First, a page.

I have to again make a point about the detail of the orchestrations here; throughout these cues Broughton and his associates David Slonaker and Don Nemitz make use of the entire scope of the ensemble, passing little textural motifs and rhythmic passages around with reckless abandon, but it’s never anything less than crystal clear, and wholly brilliant.

Perhaps the pick of the action cues is the incredible, outrageously complicated “Car Flight,” a masterpiece of speed, accuracy, and thematic density – all the main themes appear in it in one form or another, surrounded by orchestral flourishes and embellishments that border on the ridiculous. The energy levels in this cue are just astonishing; the music just keeps getting faster and faster and more intricate over the course of 4½ minutes, eventually becoming near-impossible to perform. The subsequent “Ice Cream!” features the main performance of the ice cream jingle motif, a sweet circus-like theme that plays like a mock-classical refrain, and which continually emerges from the energetic (and occasionally a little threatening) action rhythms, drawing the now monstrously-sized Adam away from the city with the lure of creamy treats.

“Look at That Mother!” is the score’s exciting finale, and is built around an especially satisfying, sweeping, soaring statement of the family theme that bursts out of the action stylings to accompany the film’s mater ex machina conclusion where Adam is finally rescued by an even scarier sight than him – his 300-foot-tall mom! The conclusive “That’s All Folks!” is a terrific recap of all the score’s major themes performed at the fullest intensity over the end credits; energy levels, creativity, orchestration density, thematic contrapuntal layering, and comedic fun turned up to the max.

The original soundtrack album for Honey, I Blew Up the Kid was released by Intrada Records when the film came out, and ran for a brisk but enjoyable 40 minutes. In 2007 Intrada released an expanded CD featuring several previously unreleased cues, plus additional shorter bits and an alternate End Credits sequence. As a cool overture to the score, the album also premieres the 4-minute original score that Broughton wrote for Off His Rockers, the 1992 cartoon short that appeared in front of the main theatrical feature, and which further revisits his iconic western style from scores like Silverado.

If you can attune yourself to its zany energy and its long detailed sequences of creative mickey-mousing, Honey, I Blew Up the Kid is a thoroughly enjoyable score, and is yet another reminder of what a travesty it is that Bruce Broughton’s mainstream film music career never progressed past the year 1998 and Lost in Space – which is still his most recent theatrically released movie. As I write this Broughton is still only 77 – just a few years older than Howard Shore, James Newton Howard, Alan Silvestri, and people of that generation – but apparently only Seth MacFarlane seems to know he exists, having effectively brought him back from the wilderness to write the main theme for the TV series The Orville in 2017. He’s still busy, writing original classical orchestral and chamber music on commission for various bands, but a composer with his talent, his intelligence, his taste, and his dramatic flair, should have remained on the film music A-list for the last 20 years. Honey, I Blew Up the Kid is another example of why.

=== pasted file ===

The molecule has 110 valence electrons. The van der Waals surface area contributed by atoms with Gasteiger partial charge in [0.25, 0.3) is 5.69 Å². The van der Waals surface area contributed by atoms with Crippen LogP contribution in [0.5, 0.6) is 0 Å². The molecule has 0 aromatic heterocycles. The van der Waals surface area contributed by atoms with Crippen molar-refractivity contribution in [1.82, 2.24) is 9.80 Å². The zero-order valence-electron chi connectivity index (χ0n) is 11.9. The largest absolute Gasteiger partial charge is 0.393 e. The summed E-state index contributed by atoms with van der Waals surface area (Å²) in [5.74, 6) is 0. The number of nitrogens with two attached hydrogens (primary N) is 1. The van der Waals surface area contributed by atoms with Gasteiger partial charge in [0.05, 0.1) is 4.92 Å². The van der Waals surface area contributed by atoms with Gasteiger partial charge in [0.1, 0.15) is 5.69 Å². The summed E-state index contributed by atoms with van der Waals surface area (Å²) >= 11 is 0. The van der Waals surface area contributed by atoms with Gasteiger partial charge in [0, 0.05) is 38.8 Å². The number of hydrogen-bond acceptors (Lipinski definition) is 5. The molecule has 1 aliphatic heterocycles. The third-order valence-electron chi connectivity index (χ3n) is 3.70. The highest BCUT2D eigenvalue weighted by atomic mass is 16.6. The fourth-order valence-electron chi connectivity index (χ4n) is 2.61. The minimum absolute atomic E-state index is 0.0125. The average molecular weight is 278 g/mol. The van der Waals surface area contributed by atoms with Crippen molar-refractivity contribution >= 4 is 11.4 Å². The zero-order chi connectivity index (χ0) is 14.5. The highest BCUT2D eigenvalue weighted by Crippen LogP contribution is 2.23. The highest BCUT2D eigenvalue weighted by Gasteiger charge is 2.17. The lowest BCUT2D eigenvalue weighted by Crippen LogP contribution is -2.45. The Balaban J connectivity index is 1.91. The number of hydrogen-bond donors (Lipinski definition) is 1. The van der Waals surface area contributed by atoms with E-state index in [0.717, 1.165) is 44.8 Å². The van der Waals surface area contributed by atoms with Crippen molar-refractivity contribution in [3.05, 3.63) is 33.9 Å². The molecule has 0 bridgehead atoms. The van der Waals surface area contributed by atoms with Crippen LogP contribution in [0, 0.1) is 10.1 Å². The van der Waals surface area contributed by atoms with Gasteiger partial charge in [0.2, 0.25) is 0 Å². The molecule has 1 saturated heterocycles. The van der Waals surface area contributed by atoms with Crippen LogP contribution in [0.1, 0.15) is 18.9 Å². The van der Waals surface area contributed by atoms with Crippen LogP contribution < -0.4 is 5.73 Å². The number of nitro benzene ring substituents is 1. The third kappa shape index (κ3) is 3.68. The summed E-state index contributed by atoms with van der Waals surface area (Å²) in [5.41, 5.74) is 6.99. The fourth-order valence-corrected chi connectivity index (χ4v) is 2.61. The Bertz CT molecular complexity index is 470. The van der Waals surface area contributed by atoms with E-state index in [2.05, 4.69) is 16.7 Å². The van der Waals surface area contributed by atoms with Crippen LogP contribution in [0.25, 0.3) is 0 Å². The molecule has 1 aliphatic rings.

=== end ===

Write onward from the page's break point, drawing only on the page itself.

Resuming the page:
Buy the Honey, I Blew Up the Kid soundtrack from the Movie Music UK Store

Track Listing:

  • ORIGINAL RELEASE
  • Main Title (3:03)
  • To the Lab (1:53)
  • Adam Gets Zapped (0:53)
  • Putting on Weight? (1:19)
  • Macrowaved (3:15)
  • How’d She Take It? (3:11)
  • Sneaking Out (1:12)
  • Don’t Touch That Switch! (0:26)
  • The Bunny Trick (2:14)
  • Get Big Bunny (4:11)
  • Clean the Streets (3:00)
  • Car Flight (4:38)
  • Ice Cream! (3:47)
  • Look at That Mother! (2:26)
  • That’s All Folks! (4:20)
  • EXPANDED RELEASE
  • Off His Rockers: Music From The Cartoon Short (4:27)
  • Main Title (3:10)
  • Meet The Szalinskis (1:04)
  • Just Like Your Dad (1:36)
  • To The Lab (1:58)
  • Us Guys (1:02)
  • Back To The Lab (1:14)
  • Adam Gets Zapped (0:35)
  • Putting On Weight? (1:24)
  • Macrowaved (3:20)
  • Hi Guys, I’m Home (0:57)
  • How’d She Take It? (3:17)
  • The Playpen (1:10)
  • Sneaking Out (1:17)
  • The Warehouse (2:07)
  • Don’t Touch That Switch! (0:26)
  • He’s Out And He’s Bigger (0:34)
  • The Bunny Trick (2:55)
  • Truck Ride (0:35)
  • Hendrickson Gets Sacked (0:46)
  • Get Big Bunny (4:18)
  • No Naaap (1:47)
  • Clear The Streets! (3:01)
  • Car Flight (4:43)
  • Ice Cream! (3:53)
  • Look At That Mother! (2:30)
  • Diane Decks Hendrickson (0:51)
  • End Credits – That’s All, Folks! (4:25)
  • Mandy? (0:38) BONUS
  • How Was Your Flight? (0:14) BONUS
  • Starting To Get Big (0:17) BONUS
  • Wayne Gets Fired (0:22) BONUS
  • It’s Not A Morphis (0:09) BONUS
  • The Crate (0:15) BONUS
  • He’s Headed For Vegas (0:10) BONUS
  • Adam Catches The Car (0:20) BONUS
  • Can’t We Go Faster? (0:20) BONUS
  • Adam Cries (0:15) BONUS
  • Mandy’s Room (Rock Source #2) (1:36) BONUS
  • T.V. Commercial Source (0:17) BONUS
  • End Credits – That’s All, Folks! (Alternate) (4:44) BONUS

Running Time: 39 minutes 57 seconds – Original Release
Running Time: 69 minutes 34 seconds – Expanded Release

Intrada MAF-730-D (1992) – Original Release
Intrada ISC 385 (1992/2017) – Expanded Release

Music composed and conducted by Bruce Broughton. Orchestrations by David Slonaker and Don Nemitz. Recorded and mixed by Robert Fernandez and Armin Steiner. Edited by Patricia Carlin. Score produced by Bruce Broughton. Expanded album produced by Douglass Fake and Roger Feigelson.

  1. July 8, 2022 at 2:05 pm

    I’ve got a film score coming out on July 29th if you’re interested…

    for the new tech-based thriller DARK CLOUD.

    Synth music along the lines of MANHUNTER, TERMINATOR, SUPER METROID, STRANGER THINGS, etc.

    email me if you’d like an early listen before it releases on July 29th.

    EphemerolNightTerrors@gmail.com

    Thanks.